Hi twitter – here’s a tangled web of a story involving Angus Taylor, his fellow federal ministers, some confused farmers, a million dollar legislative review, a billionaire’s farms and maybe, just maybe . . . an empty drum of chemicals.
Back in late 2016, a group of confused farmers (accompanied by agronomist Stuart Burge) decided to spray some farmland in the remote southern Monaro of NSW.
That much is largely not disputed.
The herbicide they allegedly used was glyphosate, and although they had an agronomist with them (an agronomist is an expert in soil & farm chemicals) they did not seem to know what glyphosate did to native grasses.
Hence their confusion.
The problem was, some of the grasslands include tracts of protected endangered habitat.
Some of that area includes vital habitat for at least 19 threatened species, including the golden sun moth & striped legless lizard & provides refuge for many other locally rare species.
The legislation to protect that habitat was introduced in 2016 by Greg Hunt as the result of years of scientific studies, as an amendment to the Environment Protection & Biodiversity Act (1999).
It threw an overlay of grasslands protection over parcels of land – farms included.
Hunt’s amendments also meant something much more sinister.
Vast tracts of farmland under the overlay would be limited. Farm values could fall because banks value land on what % of it can actually be farmed, i.e. its production.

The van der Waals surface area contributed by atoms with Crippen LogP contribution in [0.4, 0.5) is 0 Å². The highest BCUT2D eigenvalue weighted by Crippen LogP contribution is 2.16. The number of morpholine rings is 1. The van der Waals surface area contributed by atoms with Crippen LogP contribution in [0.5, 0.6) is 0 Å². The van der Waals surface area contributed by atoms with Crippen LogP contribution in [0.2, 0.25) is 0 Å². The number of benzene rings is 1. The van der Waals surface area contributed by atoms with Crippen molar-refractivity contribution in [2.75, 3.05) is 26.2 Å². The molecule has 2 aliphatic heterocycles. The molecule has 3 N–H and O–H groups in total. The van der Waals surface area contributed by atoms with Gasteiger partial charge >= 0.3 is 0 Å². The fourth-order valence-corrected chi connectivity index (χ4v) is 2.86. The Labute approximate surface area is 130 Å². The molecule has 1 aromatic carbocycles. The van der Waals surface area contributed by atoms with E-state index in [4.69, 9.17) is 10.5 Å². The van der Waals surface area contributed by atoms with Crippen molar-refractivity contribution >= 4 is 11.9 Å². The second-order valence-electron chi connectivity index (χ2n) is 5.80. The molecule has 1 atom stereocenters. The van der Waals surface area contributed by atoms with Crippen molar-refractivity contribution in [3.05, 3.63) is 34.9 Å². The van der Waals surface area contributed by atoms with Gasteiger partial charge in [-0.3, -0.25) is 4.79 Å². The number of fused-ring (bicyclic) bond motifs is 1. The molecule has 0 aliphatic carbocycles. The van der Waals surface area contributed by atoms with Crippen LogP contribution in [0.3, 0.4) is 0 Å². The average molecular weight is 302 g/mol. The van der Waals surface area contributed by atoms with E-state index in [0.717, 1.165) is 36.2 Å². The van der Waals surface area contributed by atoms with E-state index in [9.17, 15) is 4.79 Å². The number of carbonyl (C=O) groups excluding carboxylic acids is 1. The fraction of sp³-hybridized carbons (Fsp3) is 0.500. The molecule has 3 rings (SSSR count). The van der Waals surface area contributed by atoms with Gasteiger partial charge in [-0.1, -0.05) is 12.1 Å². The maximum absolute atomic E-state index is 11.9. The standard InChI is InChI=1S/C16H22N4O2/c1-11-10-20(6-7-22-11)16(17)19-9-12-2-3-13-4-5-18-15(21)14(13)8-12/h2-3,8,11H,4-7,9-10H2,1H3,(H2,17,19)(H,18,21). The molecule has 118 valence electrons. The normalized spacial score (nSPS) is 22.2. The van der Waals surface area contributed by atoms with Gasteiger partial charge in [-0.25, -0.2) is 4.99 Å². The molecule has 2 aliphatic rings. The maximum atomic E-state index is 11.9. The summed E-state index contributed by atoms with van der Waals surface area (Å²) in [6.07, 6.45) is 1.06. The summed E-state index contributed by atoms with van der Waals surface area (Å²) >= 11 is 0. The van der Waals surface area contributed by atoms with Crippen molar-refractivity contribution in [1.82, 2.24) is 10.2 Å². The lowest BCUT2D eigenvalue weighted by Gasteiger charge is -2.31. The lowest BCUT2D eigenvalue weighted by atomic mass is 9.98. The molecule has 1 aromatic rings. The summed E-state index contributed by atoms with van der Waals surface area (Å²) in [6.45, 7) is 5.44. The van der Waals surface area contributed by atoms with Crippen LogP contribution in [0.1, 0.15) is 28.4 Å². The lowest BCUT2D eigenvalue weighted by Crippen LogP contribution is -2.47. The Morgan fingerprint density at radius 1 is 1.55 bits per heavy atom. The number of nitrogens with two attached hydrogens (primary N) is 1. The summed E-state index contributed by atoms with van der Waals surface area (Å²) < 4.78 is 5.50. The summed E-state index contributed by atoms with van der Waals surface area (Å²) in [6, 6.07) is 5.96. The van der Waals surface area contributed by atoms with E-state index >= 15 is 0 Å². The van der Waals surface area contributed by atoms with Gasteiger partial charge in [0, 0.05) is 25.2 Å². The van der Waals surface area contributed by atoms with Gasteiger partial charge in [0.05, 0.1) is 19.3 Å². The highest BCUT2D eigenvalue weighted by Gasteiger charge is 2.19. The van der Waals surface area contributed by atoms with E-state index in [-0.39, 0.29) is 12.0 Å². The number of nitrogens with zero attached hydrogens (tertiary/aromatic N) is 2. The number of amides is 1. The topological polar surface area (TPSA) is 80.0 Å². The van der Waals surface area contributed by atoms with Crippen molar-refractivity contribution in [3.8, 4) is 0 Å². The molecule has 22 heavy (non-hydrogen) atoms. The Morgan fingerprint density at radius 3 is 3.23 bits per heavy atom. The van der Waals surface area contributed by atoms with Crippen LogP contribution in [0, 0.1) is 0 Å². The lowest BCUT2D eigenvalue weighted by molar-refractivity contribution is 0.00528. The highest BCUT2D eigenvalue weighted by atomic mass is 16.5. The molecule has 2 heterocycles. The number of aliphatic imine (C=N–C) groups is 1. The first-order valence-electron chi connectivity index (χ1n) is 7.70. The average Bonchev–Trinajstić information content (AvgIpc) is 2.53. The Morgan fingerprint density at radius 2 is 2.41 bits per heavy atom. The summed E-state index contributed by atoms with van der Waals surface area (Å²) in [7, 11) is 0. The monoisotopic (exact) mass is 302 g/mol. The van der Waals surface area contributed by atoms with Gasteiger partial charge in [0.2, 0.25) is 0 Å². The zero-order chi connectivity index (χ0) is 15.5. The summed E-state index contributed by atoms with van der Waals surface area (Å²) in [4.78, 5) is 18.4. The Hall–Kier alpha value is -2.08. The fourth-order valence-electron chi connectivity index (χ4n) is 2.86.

Which is awful if you own land in these areas.
Which raises an interesting point, because the land the confused farmers are accused of clearing, partly belongs to federal minister Angus Taylor, through a company called Jamland. In fact, one of the confused farmers was his brother Richard Taylor – who also part owns JamLand.
One of the other confused farmers alleged to have sprayed, is David Mitchell.
David Mitchell, was at the time the Local Land Services chair and a member of Monaro Farming Systems along with Richard Taylor.
And David Mitchell is also a business associate of Angus Taylor’s.
So we have an allegation of illegal land clearing against a minister’s brother & a minister’s business associates on land that the minister also owns.
And it is largely due to that very pesky section in the EPBC Act – the one that covers the protected grasslands.
No sooner had these allegations about the confused farmers made their way to the NSW govt (it’s unclear how our farmers were caught in such a remote location) than the NSW govt looked at the issue & passed it on to the federal govt.
Perhaps John Barilaro could shed light on that.
What happens next though is a mixture of confusion and intrigue.
At some stage in 2017, the matter was allegedly referred to the federal Dept of Environment & Energy, with Josh Frydenberg as the minister.
The Guardian reported Taylor asked to meet Frydenberg in March 2017.